> > hypothetical British Romance. British Celtic had no dialect
> > continuum on the continent to connect with after about 400 AD,
> > as Continental Celtic was extinct. British Romance would
> > interact with Gallo-Romance, as the sea connects as much as it
> > separates. It would be part of the Western Romance dialect
> > continuum.
> >> As for differences between a British Romance & norther
> >> Francien? Probably front rounded vowels would not have
> >> maintained themselves. The continental [ø] and [œ] had
> >> already given way to unrounded sounds in Old English, and
> >> the same happened later with Anglo-Norman borrowings, cf.
> >> bœef ~ beef. The Old English [y] eventually became
> >> unrounded, tho later the Anglo-Norman [y] became [iw].
> > Front rounded vowels also disappeared in Welsh; whether they
> > were preserved in Cornish is AFAIK a contentious matter among
> > Cornish revivalists. Breton, at any rate, has them.
> > So yes, a loss of front rounded vowels in British Romance is
> > not unlikely.
> >> Old French had a rich set of diphthongs and a few
> >> triphthongs besides; later these all gave way to the
> >> monophthongs of modern French. I see no reason to suppose
> >> that a British romance would have behaved the same way.
> > I see no such reason, either. British Romance may have a rich
> > inventory of diphthongs and triphthongs.
> >> Old northern French also had the phones [θ] and [ð]; they
> >> are now lost in modern French. But as both Welsh & English
> >> retain them (including in Anglo-Norman borrowing such as
> >> _faith_), it is surely like that a British Romance would
> >> have retained these phones also.
> > Quite likely, I think.
> >> So, yes, one must IMO have regard to how Vulgar Latin
> >> developed in northern France, but I'm sure a British
> >> Romancelang would be quite distinctive from modern French,
> >> just as french is distinctive from neighboring Italian,
> >> Catalan or Spanish.
> > Sure.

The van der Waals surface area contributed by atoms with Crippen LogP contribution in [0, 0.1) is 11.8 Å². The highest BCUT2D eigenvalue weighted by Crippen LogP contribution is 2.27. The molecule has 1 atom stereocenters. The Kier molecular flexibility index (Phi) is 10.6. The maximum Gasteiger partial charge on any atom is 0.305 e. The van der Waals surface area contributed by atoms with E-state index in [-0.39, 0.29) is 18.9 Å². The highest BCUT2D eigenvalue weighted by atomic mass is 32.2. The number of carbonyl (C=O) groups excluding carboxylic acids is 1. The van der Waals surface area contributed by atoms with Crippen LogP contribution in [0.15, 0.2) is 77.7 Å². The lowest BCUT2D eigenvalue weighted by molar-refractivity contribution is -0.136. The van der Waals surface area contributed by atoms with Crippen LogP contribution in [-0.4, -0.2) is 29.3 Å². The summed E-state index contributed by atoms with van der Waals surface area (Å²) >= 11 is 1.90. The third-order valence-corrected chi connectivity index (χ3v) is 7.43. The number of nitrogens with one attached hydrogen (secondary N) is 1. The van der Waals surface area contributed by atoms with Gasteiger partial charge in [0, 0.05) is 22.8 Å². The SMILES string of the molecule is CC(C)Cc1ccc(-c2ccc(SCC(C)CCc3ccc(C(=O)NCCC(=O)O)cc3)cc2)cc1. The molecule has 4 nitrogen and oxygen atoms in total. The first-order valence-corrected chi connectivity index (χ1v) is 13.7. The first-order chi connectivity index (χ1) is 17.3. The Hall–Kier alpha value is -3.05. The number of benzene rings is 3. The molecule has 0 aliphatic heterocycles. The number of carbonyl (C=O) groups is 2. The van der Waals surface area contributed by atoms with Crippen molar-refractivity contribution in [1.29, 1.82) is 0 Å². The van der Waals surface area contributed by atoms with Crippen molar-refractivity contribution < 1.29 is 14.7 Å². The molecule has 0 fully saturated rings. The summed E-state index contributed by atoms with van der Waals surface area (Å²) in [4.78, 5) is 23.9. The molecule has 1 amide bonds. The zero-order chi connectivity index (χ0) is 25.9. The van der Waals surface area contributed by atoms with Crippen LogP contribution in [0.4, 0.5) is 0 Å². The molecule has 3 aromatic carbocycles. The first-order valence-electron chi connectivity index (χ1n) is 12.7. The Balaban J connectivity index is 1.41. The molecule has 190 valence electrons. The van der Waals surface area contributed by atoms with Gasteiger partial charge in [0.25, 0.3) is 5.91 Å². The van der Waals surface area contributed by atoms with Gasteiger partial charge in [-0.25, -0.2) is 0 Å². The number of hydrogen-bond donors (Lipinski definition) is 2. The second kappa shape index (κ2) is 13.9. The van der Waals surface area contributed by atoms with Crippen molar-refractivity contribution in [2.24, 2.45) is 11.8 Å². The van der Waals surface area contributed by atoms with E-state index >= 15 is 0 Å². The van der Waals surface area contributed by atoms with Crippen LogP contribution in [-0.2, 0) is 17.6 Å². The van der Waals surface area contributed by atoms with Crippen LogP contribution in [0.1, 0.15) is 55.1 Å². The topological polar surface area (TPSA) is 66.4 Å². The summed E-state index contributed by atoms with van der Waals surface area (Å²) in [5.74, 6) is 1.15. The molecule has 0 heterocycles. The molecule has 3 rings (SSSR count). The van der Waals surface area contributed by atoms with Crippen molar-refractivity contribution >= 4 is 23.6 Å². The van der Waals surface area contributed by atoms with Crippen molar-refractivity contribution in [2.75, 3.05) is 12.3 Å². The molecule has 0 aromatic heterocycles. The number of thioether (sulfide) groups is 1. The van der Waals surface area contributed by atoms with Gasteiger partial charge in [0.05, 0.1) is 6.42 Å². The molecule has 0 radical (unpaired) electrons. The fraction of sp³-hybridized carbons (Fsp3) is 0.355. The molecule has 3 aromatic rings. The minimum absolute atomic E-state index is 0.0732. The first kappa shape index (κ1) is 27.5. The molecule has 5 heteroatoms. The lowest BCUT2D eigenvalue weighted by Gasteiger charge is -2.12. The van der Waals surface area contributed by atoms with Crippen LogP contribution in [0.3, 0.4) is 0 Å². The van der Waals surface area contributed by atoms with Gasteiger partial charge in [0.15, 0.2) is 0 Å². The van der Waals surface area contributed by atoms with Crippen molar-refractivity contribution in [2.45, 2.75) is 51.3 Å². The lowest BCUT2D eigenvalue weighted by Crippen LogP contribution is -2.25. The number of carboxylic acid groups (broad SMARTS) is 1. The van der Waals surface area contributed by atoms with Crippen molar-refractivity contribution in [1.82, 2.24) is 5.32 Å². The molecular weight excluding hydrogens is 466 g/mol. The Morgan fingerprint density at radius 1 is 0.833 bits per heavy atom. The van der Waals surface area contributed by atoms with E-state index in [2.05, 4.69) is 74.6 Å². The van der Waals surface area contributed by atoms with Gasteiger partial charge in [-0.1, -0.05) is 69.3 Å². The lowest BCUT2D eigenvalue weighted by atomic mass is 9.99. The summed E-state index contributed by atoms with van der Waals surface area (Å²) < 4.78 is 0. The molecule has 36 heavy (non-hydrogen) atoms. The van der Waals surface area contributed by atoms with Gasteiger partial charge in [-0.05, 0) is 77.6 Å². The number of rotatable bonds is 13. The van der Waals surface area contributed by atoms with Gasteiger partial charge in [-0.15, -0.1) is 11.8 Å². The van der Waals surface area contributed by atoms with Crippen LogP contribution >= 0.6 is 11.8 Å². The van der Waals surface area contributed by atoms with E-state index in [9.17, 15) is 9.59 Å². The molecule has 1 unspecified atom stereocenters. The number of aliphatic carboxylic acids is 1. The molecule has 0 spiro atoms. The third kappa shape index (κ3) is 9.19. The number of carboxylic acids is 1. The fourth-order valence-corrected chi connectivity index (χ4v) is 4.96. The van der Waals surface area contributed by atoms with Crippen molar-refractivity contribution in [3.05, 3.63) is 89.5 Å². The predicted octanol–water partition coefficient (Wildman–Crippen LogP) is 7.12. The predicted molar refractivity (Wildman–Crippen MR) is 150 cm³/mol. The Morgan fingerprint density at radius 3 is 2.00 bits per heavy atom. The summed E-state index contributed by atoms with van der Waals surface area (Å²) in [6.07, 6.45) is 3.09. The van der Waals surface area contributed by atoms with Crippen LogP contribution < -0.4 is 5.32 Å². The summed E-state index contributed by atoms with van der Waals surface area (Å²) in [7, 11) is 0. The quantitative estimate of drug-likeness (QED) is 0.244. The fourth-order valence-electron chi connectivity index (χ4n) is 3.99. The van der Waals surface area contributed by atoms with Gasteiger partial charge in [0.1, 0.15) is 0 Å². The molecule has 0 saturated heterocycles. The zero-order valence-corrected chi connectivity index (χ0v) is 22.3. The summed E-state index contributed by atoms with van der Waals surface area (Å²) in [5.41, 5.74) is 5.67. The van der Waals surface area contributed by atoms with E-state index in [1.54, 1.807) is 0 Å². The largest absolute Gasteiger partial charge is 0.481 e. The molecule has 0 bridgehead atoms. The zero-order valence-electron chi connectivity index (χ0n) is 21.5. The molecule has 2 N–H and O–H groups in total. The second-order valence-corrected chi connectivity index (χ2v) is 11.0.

> > And as for the initial mutations of Brithenig, it is far from
> > certain that a British Romance language would have them. After
> > all, English doesn't. This of course raises the question *when*
> > these mutations arose in the Insular Celtic languages. Most
> > Celticists AFAIK assume that they happened between 400 and 800
> > AD (and Continental Celtic languages never developed them, Dan
> > Jones's Arvorec notwithstanding), but the name _Britannia_ seems
> > to have a mutated initial (otherwise it would be _**Pritannia_,
> > cf. Welsh _Prydein_) - but the /t/ in it shows that intervocalic
> > lenition had not happened yet in British Celtic of 2000 years ago.
> >> =============================================================
> >> On 19/02/2013 05:16, James Kane wrote:
> >>> I have done a Vulgar Latin descended from proto-Germanic
> >>> which isn't too bad because the cases and tenses of
> >>> proto-Germanic collapse nicely,
> >> Yep - and don't forget that Vulgar Latin had two cases,
> >> which were preserved in Old French and in Old Provençal.
> >> (Thinks: Would "Old Britannic" have preserved them?)
> > Perhaps; perhaps not. But eventually, they would have been lost.
> >>> but there was a bit of tempering of the phonology.
> >> Yes - there usually has to be some fudging here because
> >> other languages rarely have the same phonetic inventory as
> >> Vulgar Latin.
> > Amen! I had to fudge the sound changes, especially the vowel
> > changes, *a lot* when I was doing Roman Germanech because
> > Common West Germanic is quite far away from Vulgar Latin in terms
> > of phonology!
> >>> Obviously altlangs are much more interesting to do but
> >>> bogolangs are good for beginners who wish to explore
> >>> diachronic sound changes without as much effort.
> >> Indeed - quite a good exercise for beginners and IMO more
> >> worthwhile than the "relex of English" which is often done.
> > Sure.
> > --
> > ... brought to you by the Weeping Elf
> > http://www.joerg-rhiemeier.de/Conlang/index.html
> > "Bêsel asa Éam, a Éam atha cvanthal a cvanth atha Éamal." - SiM 1:1
- << Previous post in topic Next post in topic >>